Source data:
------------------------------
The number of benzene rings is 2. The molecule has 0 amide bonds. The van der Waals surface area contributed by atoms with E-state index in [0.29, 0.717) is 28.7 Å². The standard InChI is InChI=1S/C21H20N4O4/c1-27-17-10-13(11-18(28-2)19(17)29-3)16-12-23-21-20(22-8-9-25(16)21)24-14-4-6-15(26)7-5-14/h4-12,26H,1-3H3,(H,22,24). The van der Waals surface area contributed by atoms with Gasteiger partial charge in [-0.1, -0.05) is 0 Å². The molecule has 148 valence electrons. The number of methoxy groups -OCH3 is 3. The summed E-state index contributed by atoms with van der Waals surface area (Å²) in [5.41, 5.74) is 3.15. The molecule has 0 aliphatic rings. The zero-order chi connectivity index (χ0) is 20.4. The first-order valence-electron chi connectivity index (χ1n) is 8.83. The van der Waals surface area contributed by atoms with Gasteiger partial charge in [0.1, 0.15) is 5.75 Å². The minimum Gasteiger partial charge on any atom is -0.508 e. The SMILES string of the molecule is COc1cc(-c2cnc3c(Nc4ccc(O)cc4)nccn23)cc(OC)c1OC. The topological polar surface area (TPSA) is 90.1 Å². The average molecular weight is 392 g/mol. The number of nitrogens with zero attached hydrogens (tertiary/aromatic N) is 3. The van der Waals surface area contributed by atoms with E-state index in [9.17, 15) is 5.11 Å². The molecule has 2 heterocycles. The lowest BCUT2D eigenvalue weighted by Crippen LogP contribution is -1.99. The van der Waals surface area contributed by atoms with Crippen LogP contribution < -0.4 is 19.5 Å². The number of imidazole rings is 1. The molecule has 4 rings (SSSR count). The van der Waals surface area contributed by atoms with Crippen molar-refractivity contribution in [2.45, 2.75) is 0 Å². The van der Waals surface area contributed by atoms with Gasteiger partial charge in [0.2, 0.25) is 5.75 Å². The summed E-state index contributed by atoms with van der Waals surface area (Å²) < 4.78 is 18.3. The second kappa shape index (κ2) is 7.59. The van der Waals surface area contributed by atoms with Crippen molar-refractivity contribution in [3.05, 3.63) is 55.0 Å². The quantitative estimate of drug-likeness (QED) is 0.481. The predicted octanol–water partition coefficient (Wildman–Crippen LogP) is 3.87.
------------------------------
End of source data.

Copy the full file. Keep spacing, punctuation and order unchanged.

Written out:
The number of benzene rings is 2. The molecule has 0 amide bonds. The van der Waals surface area contributed by atoms with E-state index in [0.29, 0.717) is 28.7 Å². The standard InChI is InChI=1S/C21H20N4O4/c1-27-17-10-13(11-18(28-2)19(17)29-3)16-12-23-21-20(22-8-9-25(16)21)24-14-4-6-15(26)7-5-14/h4-12,26H,1-3H3,(H,22,24). The van der Waals surface area contributed by atoms with Gasteiger partial charge in [-0.1, -0.05) is 0 Å². The molecule has 148 valence electrons. The number of methoxy groups -OCH3 is 3. The summed E-state index contributed by atoms with van der Waals surface area (Å²) in [5.41, 5.74) is 3.15. The molecule has 0 aliphatic rings. The zero-order chi connectivity index (χ0) is 20.4. The first-order valence-electron chi connectivity index (χ1n) is 8.83. The van der Waals surface area contributed by atoms with Gasteiger partial charge in [0.1, 0.15) is 5.75 Å². The minimum Gasteiger partial charge on any atom is -0.508 e. The SMILES string of the molecule is COc1cc(-c2cnc3c(Nc4ccc(O)cc4)nccn23)cc(OC)c1OC. The topological polar surface area (TPSA) is 90.1 Å². The average molecular weight is 392 g/mol. The number of nitrogens with zero attached hydrogens (tertiary/aromatic N) is 3. The van der Waals surface area contributed by atoms with E-state index in [9.17, 15) is 5.11 Å². The molecule has 2 heterocycles. The lowest BCUT2D eigenvalue weighted by Crippen LogP contribution is -1.99. The van der Waals surface area contributed by atoms with Crippen LogP contribution < -0.4 is 19.5 Å². The number of imidazole rings is 1. The molecule has 4 rings (SSSR count). The van der Waals surface area contributed by atoms with Crippen molar-refractivity contribution in [2.45, 2.75) is 0 Å². The van der Waals surface area contributed by atoms with Gasteiger partial charge in [0.2, 0.25) is 5.75 Å². The summed E-state index contributed by atoms with van der Waals surface area (Å²) < 4.78 is 18.3. The second kappa shape index (κ2) is 7.59. The van der Waals surface area contributed by atoms with Crippen molar-refractivity contribution in [3.05, 3.63) is 55.0 Å². The quantitative estimate of drug-likeness (QED) is 0.481. The predicted octanol–water partition coefficient (Wildman–Crippen LogP) is 3.87.